You Don’t Have Children, So You Go

As the daughter with no children, I seem to be the one expected to drop everything to take care of her parents. It really came home recently when I was sitting in my father’s hospital room talking to the social worker about his future. Dad and I had both told her that I lived in Oregon and couldn’t stay in San Jose forever.

“Of course you have to get back to your family,” the social worker said.

“No family,” I corrected. “Just me.”

Which seemed to mean that I had no excuses, nothing to hurry back for. If I didn’t have a husband, children and grandchildren, how dare I claim that I was not available for as long as I was needed? It’s hard to argue that even with myself.

My bills aren’t getting paid. Do it online.

I miss Annie. She’s just a dog.

I miss my clothes. Buy some new ones.

I miss my bathtub. You’ll get over it.

I miss my music. Trivia. This is real life.

I need to get back to work. Another person is handling it.

I don’t know what to do. He’s your father. He’s going to die pretty soon.

“Stay here and I’ll pay you,” my father said. This was when I was taking care of him at home, before he went to the hospital and the nursing home. But it was not about the money I was losing by not being at my job. I love my work. I’ve spent 50 years building up to this place in my writing and music careers. “People are counting on me,” I said, even as I knew that another woman had stepped in to do my church music job.

There’s a certain amount of sexism to this. My brother, who has children and grandchildren, has a job that my father brags about to everyone. “Don’t bother him,” he tells medical personnel. “He’s working.” In my brother’s defense, he has been driving six hours round-trip every weekend to be with our father and do what he can to take care of his bills and his house. He’s doing more than his share, and he does understand what it’s like for me. But I’m the one who gets the phone calls from the hospital and the nursing home, the one who in theory does not have to be in Oregon when her father needs her in California.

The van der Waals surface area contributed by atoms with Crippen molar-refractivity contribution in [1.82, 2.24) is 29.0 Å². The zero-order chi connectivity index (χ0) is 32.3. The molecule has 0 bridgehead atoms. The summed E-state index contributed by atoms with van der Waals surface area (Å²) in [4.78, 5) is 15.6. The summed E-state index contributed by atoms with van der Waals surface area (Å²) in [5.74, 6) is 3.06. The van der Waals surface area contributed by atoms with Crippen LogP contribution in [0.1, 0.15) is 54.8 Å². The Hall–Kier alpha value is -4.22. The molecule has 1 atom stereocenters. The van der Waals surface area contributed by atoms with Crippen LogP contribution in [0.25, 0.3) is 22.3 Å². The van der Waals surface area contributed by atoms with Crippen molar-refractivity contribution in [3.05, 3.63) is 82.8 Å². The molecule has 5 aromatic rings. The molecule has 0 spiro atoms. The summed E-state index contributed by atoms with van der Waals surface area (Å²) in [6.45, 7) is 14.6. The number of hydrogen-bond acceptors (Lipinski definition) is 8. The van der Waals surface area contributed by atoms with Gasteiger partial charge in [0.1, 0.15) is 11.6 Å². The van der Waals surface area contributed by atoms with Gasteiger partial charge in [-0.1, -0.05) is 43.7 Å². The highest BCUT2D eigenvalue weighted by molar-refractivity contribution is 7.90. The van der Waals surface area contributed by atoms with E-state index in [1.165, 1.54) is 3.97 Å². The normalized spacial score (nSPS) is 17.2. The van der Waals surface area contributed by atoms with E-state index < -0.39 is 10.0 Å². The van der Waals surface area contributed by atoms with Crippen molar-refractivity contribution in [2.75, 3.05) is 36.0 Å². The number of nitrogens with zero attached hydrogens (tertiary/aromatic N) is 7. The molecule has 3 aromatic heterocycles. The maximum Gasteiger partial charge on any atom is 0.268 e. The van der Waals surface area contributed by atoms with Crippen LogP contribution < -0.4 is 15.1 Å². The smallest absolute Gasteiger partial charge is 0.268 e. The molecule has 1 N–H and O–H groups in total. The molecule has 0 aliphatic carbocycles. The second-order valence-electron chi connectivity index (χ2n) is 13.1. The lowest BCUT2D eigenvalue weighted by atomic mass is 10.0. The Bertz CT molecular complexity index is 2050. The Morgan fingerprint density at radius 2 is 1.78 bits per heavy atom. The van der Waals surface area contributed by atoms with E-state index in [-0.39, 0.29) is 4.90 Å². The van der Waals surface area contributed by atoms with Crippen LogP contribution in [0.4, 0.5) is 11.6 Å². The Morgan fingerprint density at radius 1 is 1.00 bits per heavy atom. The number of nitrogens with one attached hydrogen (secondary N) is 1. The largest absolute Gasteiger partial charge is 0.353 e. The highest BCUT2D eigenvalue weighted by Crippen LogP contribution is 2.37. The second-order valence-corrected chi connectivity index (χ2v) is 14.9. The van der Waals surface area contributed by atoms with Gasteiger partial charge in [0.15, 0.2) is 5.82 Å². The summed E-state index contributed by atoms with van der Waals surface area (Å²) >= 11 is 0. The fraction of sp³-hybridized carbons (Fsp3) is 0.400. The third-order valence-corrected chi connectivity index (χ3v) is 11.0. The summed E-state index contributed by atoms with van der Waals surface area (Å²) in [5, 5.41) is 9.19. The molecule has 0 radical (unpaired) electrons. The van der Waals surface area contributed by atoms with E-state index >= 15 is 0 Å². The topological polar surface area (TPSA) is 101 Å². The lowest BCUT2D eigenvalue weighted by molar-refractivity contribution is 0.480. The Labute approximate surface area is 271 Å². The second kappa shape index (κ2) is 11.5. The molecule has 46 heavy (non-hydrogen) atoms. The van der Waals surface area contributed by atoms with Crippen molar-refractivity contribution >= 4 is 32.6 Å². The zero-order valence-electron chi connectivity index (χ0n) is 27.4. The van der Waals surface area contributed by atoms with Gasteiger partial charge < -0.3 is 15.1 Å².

Mothers routinely give up a lot to care for their kids. If they complain, they’re considered bad mothers. Now I wonder if I could ever have been so self-sacrificing. My writing and music are like my babies. I refuse to abandon them. I have often thought about how I gave up motherhood for my husband, but I would never marry a man who wanted me to give up my work. What does that mean? Even though it hurts not to have children, was I never cut out to be a mother? Why does it feel wrong to say that?

Back at the dad situation, am I a bad daughter because I wanted to limit how much of myself I sacrificed? Part of me wanted to stay with him. I had his house to sleep in, food to eat, family to be with. It was sunny and warm while it kept raining back in Oregon. I was writing all the time. No Wi-Fi, no TV, no distractions, except for Dad. Shoot, it was like a vacation, except for all the worry, caregiving, and lack of sleep.

There are days when I wish I had taken Dad’s offer or that I had a childless child to help me deal with my own problems. One day last week, the nursing home called. While I was trying to understand what the Asian worker with the thick accent was saying, the washing machine repair guy arrived. Then I got an email from my publisher who needed an immediate response. At the same time, the dog was bugging me for a walk, the house was cold because the heater had died again, I was dealing with a stolen debit card number, and I had to be at church in three hours to direct a choir that seemed to like my substitute better than me. I had been gone for a month, and everything had gone to hell.